Cannabis sativa L. as a Natural Drug Meeting the Criteria of a Multitarget Approach to Treatment
Cannabis sativa L. turned out to be a valuable source of chemical compounds of various structures, showing pharmacological activity. The most important groups of compounds include phytocannabinoids and terpenes. The pharmacological activity of Cannabis (in epilepsy, sclerosis multiplex (SM), vomiting and nausea, pain, appetite loss, inflammatory bowel diseases (IBDs), Parkinson’s disease, Tourette’s syndrome, schizophrenia, glaucoma, and coronavirus disease 2019 (COVID-19)), which has been…
Cannabis sativa L. turned out to be a valuable source of chemical compounds of various structures, showing pharmacological activity. The most important groups of compounds include phytocannabinoids and terpenes. The pharmacological activity of Cannabis (in epilepsy, sclerosis multiplex (SM), vomiting and nausea, pain, appetite loss, inflammatory bowel diseases (IBDs), Parkinson’s disease, Tourette’s syndrome, schizophrenia, glaucoma, and coronavirus disease 2019 (COVID-19)), which has been proven so far, results from the affinity of these compounds predominantly for the receptors of the endocannabinoid system (the cannabinoid receptor type 1 (CB1), type two (CB2), and the G protein-coupled receptor 55 (GPR55)) but, also, for peroxisome proliferator-activated receptor (PPAR), glycine receptors, serotonin receptors (5-HT), transient receptor potential channels (TRP), and GPR, opioid receptors. The synergism of action of phytochemicals present in Cannabis sp. raw material is also expressed in their increased bioavailability and penetration through the blood-brain barrier. This review provides an overview of phytochemistry and pharmacology of compounds present in Cannabis extracts in the context of the current knowledge about their synergistic actions and the implications of clinical use in the treatment of selected diseases.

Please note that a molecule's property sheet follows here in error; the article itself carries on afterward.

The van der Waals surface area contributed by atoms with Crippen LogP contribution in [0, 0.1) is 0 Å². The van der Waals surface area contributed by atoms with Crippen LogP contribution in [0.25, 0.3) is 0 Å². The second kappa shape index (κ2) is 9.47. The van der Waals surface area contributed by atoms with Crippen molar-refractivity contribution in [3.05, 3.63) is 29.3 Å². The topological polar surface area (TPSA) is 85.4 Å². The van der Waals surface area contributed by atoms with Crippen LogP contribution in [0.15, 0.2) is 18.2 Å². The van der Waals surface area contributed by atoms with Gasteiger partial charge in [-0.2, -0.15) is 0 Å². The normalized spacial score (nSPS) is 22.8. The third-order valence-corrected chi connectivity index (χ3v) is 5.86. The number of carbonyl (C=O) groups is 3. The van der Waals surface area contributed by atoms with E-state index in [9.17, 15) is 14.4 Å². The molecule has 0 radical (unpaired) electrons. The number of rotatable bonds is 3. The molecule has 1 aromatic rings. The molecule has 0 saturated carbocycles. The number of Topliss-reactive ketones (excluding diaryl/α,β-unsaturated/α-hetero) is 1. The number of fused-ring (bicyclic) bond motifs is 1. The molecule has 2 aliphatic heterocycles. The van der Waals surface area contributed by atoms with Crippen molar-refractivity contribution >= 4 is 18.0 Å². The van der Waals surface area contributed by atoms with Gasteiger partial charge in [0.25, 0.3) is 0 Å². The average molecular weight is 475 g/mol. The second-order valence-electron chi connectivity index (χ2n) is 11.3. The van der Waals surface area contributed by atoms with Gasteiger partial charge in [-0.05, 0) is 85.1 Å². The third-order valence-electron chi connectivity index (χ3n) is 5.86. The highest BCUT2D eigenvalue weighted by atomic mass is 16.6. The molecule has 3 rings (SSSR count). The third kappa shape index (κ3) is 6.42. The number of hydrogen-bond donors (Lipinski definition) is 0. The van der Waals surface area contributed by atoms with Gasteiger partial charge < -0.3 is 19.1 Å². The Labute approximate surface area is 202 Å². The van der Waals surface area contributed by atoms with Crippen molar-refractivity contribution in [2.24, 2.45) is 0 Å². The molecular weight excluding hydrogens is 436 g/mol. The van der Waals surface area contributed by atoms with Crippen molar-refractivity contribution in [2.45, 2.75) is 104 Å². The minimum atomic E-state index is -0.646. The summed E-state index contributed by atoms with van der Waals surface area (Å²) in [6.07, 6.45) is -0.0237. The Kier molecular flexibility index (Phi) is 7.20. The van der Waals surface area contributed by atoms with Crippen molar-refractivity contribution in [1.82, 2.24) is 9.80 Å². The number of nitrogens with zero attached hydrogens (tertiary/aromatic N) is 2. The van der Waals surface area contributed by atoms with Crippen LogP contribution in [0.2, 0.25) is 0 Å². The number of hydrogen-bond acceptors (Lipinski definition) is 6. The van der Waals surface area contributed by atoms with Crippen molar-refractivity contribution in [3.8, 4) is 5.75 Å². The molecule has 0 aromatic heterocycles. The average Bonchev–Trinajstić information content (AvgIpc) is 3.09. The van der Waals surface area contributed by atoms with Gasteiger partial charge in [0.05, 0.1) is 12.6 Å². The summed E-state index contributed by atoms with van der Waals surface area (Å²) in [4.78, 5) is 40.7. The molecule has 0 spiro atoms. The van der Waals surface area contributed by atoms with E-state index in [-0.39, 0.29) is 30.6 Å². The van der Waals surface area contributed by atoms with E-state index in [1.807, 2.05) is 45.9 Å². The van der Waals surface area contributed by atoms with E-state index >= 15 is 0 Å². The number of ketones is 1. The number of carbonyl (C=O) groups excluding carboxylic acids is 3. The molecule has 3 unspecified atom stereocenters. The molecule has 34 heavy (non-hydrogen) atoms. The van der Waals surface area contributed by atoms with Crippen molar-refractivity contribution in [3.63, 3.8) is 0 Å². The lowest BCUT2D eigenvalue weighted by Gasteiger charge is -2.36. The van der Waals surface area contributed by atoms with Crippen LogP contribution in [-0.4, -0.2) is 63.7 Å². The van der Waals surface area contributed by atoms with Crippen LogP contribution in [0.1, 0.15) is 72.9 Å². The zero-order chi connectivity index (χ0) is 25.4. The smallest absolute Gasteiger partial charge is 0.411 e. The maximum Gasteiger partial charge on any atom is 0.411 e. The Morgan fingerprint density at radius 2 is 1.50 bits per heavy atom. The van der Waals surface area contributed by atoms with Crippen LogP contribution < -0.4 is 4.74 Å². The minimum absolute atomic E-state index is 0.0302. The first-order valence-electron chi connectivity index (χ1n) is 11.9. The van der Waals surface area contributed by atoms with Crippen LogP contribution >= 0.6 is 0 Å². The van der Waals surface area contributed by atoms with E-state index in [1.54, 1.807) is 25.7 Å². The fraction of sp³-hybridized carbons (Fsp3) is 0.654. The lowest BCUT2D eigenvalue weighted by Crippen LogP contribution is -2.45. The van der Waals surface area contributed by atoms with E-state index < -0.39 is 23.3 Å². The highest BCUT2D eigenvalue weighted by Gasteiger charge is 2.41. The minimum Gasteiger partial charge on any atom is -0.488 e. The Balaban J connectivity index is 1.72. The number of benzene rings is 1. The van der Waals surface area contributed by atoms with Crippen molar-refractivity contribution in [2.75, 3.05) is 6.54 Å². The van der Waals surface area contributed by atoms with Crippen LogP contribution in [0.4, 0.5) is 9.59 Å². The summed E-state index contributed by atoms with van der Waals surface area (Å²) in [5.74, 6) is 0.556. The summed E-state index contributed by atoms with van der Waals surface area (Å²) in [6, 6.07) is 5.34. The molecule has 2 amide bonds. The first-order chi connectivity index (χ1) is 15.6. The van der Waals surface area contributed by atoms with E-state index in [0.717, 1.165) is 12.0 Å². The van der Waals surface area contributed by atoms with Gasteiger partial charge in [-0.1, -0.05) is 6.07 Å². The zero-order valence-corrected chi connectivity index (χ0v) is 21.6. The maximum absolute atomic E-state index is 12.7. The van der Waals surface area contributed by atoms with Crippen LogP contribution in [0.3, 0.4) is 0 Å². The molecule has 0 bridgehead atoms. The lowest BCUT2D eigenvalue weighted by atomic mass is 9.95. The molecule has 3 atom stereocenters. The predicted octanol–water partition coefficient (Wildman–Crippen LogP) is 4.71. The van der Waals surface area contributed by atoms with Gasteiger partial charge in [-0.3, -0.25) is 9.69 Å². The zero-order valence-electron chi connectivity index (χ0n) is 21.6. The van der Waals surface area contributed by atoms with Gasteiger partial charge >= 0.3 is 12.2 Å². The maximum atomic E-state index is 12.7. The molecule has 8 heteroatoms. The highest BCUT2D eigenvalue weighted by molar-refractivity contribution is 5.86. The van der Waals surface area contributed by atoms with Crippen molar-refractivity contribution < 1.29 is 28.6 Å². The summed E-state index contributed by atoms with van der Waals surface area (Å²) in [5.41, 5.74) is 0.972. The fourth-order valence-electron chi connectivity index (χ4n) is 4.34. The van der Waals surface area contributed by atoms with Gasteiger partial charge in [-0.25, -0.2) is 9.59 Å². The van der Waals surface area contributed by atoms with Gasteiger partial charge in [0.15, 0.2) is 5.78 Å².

Keywords: Cannabis; multitarget; phytocannabinoids (THC and CBD); receptors; terpenes.
Pervasive cropland in protected areas highlight trade-offs between conservation and food security
Global cropland expansion over the last century caused widespread habitat loss and degradation. Establishment of protected areas aims to counteract the loss of habitats and to slow species extinctions. However, many protected areas also include high levels of habitat disturbance and conversion for uses such as cropland. Understanding where and why this occurs may realign conservation priorities and inform protected area policy in light of competing priorities such as food security. Here, we use…